* Gianfranco Ferre is Creator of the Haute Couture, Haute Fourrure (Haute Couture Furs), Women s Pret-a-Porter andPret-a-Porter Furs at Christian Dior.
1. Elie Rabourdin and Alice Chavanne, eds. Je suis couturier (I am a couturier), by Christian Dior, Editions du Conquistador, Paris, 1951, p62. 2. Gianfranco Ferre, cited by Francois Baudot, 'Gianfranco Ferre', L'Officiel de la Couture, April 1989, pi 82.
ristian D ior: the magic of -Lasliion liy Louise Mitchell*
Throughout the history of French decorative arts and design, there has been a complex relationship between the continuity of French tradition and the spirit of innovation and change. In both form and function, a dialogue has been maintained between innovation and tradition that has given French decorative arts their distinctive appearance and unique history. The success story of Christian Dior and his couture house is representative of this theme in French design.
Before the French Revolution the court was the focal point of the creation and dissemination of style in matters of dress. Traditional values inherited from the ancient regime — fine crafting, respect for luxury materials, and refinement of detail and finish — were integrated into the expanding luxury industries that flourished in nineteenth-century France. After the role of the couturier emerged during the Second Empire (1852—1870), haute couture became stamped on the international consciousness as typically French. The standards of creativity and skill set by designers such as the Callot Soeurs, Poiret, Chanel, Vionnet and Balenciaga in the first half of the twentieth century reinforced Paris's role as the undisputed centre of fashion. By the time of the Second World War, haute couture had proved its monetary and cultural value for France.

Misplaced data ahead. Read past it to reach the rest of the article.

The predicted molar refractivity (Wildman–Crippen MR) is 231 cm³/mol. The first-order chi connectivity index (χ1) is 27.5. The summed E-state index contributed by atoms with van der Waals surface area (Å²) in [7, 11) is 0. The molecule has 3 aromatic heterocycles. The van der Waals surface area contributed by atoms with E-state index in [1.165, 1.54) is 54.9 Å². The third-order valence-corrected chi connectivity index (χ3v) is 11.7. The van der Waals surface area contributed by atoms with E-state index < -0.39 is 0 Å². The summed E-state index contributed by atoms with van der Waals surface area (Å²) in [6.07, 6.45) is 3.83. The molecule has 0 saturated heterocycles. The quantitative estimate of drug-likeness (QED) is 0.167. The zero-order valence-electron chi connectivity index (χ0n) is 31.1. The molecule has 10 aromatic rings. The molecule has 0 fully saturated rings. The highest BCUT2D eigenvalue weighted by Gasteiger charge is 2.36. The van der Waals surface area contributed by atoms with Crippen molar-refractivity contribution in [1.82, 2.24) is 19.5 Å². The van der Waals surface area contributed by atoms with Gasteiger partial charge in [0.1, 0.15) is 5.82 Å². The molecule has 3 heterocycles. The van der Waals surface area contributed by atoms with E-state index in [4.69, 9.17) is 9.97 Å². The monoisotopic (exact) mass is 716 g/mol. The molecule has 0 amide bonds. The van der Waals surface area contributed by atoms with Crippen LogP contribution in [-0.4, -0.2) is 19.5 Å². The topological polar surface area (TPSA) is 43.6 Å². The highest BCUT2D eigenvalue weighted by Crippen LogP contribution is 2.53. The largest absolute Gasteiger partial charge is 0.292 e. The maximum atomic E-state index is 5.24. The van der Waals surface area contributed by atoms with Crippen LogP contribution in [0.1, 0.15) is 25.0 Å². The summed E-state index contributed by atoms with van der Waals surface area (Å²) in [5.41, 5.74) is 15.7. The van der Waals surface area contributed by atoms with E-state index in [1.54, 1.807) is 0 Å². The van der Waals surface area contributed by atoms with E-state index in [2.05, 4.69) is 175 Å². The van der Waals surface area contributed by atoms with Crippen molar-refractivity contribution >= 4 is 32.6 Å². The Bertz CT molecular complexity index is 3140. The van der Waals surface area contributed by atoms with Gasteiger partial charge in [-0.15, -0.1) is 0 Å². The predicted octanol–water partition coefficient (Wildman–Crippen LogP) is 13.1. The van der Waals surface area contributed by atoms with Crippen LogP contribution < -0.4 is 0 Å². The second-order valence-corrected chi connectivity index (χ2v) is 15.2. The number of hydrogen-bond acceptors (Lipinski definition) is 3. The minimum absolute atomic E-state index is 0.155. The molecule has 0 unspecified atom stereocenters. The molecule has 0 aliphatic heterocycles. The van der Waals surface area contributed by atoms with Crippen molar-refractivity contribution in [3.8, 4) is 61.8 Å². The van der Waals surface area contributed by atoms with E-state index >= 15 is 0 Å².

Recognition of haute couture's worth as a symbol for France helped set the scene for Christian Dior's extraordinary success when he launched his house in the years immediately after the war. With a disregard for postwar rationing and a conscious effort to revive the spirit of the luxurious fashions of the Second Empire and the belle epoque, Dior brought excitement back to fashion and revived haute couture. In doing so, he demonstrated not only an outstanding flair for dress design, but also a shrewd understanding of French tradition in the decorative arts and its significance to markets abroad.